I can now make a living. I’m free.

"The welding program helped me build character. Mr. Perry taught me how to talk like a welder, how to dress like a welder, how to act like a welder, and most importantly – he taught me how to weld! He had an iron fist way of teaching and because of him, I can now make a living. I'm free."

Candelario Davila, former offender/welder 

 

Other Success Stories that may interest you:

NEW - I learned to change my perspective - "It’s the education I learned in Cognitive Intervention class that changed me. I learned to change my perspective."

NEW - After more than 16 years - "I graduated from the electrical program in 1998. I found my Windham teachers were real people, and they..."

To a WSD welding teacher from a former offender student - "I got a job welding and I had to write and just thank you so much for putting me ahead of the game."

Nate Williamson showing offenders the path to self-improvement - "Life is serious. Freedom is serious. Employment after incarceration is serious. Education is the thread that will enable offenders to tie all of this together," said former Texas Department of Criminal Justice (TDCJ) offender Nate Williamson.

NEW - Learning equals possibilities - "Being incarcerated since I was young, I have had my share of trials and struggles. But knowing every morning that I may..."

Success Stories

Success Story Icon NEW - Learning equals possibilities - "Being incarcerated since I was young, I have had my share of trials and struggles. But knowing every morning that I may..."

Success Story IconNEW - Education taught me... - "Education taught me how to think and analyze problems, which helps me daily in my current employment."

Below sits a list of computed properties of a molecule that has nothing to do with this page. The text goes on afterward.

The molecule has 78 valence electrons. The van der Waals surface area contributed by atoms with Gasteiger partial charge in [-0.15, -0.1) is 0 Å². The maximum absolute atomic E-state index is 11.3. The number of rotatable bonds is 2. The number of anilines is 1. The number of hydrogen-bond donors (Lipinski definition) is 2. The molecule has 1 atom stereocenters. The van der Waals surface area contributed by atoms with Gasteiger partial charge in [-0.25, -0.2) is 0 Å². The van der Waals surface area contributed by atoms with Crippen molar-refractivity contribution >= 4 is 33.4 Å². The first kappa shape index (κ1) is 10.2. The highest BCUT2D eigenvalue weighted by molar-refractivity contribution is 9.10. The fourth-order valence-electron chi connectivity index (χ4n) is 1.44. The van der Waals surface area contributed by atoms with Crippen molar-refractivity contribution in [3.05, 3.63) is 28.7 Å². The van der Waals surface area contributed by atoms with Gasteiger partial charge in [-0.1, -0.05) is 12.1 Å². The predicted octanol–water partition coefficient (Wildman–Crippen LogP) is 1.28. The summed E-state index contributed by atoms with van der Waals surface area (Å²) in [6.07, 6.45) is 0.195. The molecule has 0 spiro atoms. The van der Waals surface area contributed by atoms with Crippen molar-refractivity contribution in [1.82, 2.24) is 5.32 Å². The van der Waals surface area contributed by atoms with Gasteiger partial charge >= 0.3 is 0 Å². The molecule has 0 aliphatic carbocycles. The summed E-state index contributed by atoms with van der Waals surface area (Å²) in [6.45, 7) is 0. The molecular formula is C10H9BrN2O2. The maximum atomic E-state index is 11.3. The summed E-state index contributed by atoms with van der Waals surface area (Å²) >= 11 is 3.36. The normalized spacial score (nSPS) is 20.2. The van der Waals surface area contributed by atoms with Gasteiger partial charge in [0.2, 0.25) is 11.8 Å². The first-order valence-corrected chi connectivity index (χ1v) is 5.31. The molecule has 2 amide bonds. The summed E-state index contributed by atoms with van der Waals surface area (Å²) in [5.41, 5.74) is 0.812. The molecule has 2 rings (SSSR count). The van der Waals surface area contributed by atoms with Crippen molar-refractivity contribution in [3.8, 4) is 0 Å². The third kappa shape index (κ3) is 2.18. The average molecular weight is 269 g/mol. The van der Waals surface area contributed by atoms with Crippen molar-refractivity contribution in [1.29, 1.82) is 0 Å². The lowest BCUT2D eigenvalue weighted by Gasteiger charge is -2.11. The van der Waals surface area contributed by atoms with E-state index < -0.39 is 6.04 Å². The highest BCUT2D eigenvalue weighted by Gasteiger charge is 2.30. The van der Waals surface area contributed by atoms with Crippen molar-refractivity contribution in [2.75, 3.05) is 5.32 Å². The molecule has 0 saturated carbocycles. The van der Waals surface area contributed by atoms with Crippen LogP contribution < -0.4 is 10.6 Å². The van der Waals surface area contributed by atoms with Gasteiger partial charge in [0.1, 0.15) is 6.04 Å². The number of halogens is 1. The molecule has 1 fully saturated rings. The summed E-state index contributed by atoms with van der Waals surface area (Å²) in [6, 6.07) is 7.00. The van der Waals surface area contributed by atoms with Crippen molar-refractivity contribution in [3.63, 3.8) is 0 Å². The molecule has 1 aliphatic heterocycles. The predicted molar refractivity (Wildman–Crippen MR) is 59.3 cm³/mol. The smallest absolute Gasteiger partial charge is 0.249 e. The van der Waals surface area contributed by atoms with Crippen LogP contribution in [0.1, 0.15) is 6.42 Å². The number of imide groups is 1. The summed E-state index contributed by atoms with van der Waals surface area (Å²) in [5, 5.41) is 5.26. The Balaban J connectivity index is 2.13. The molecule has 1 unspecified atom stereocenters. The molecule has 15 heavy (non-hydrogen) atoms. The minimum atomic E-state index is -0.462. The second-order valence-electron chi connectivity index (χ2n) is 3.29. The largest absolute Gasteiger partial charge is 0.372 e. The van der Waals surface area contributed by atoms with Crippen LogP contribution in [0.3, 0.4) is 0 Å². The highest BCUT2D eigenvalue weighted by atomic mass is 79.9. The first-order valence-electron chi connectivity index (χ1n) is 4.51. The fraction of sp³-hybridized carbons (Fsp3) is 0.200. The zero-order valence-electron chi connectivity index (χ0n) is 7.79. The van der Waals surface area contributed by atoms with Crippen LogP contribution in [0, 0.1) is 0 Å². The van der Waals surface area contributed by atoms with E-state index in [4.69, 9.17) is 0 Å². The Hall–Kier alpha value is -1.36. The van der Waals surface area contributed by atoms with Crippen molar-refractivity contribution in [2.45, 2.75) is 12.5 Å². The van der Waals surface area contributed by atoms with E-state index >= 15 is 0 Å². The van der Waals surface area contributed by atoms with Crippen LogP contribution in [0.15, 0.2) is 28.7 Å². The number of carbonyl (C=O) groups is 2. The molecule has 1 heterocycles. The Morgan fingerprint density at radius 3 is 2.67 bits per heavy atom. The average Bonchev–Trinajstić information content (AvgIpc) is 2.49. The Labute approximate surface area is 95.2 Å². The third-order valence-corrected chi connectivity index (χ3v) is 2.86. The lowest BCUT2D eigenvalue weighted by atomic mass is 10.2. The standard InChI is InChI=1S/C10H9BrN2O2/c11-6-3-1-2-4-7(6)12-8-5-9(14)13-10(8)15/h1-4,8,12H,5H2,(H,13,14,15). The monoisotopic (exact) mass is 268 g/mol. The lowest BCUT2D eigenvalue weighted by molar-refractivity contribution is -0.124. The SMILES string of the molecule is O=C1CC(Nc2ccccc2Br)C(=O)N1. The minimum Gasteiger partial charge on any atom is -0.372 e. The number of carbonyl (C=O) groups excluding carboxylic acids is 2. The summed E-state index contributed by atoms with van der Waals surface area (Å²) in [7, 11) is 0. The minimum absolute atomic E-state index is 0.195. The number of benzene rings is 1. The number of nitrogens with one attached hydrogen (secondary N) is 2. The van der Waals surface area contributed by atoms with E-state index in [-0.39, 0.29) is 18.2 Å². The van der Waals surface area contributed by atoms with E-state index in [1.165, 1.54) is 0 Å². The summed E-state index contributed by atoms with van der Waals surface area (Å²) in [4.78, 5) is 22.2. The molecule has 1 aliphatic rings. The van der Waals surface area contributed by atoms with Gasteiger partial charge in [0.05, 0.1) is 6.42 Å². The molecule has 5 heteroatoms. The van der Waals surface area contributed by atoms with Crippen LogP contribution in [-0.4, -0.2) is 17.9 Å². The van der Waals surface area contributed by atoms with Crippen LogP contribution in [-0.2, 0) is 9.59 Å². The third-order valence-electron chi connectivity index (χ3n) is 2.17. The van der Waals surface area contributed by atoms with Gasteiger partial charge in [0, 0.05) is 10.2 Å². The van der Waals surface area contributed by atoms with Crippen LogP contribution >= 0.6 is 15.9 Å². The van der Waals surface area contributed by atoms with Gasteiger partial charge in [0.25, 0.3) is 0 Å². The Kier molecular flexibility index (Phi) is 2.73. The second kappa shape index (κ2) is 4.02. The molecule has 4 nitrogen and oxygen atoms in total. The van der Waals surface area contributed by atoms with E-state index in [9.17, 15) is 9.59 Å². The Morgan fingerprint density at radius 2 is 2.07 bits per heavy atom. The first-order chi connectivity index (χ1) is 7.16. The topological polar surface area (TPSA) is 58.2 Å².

Success Story IconRole Model - Success Story -
"I talk to them about how important education is and how hard I'm trying to prove that to them."

Success Story IconFormer Windham student becomes successful electrician -
Garrett Stanley, a wonderful story of success in life after incarceration.

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WSD in Images

Auto specialization students in a West Texas prison learn auto maintenance skills, preparing themselves for future employment as professional mechanics.
WSD’s Business and Image Management & Multimedia (BIMM) class offers students the opportunity to learn viable graphic arts and computer skills, helping them prepare for jobs after release.
Offenders often experience academic success for the first time in a Windham classroom.
Texas State Board of Education Chair Barbara Cargill congratulates GED recipients during Spring, 2014, ceremonies. “I am very impressed with the program and with the commitment of the staff and teachers,” she said.
Female offenders in Gatesville, Texas, study to improve their literacy skills during a WSD academic class.
Each day WSD correctional educators pass through prison gates across Texas to work with men and women incarcerated within TDCJ.

Former Student Survey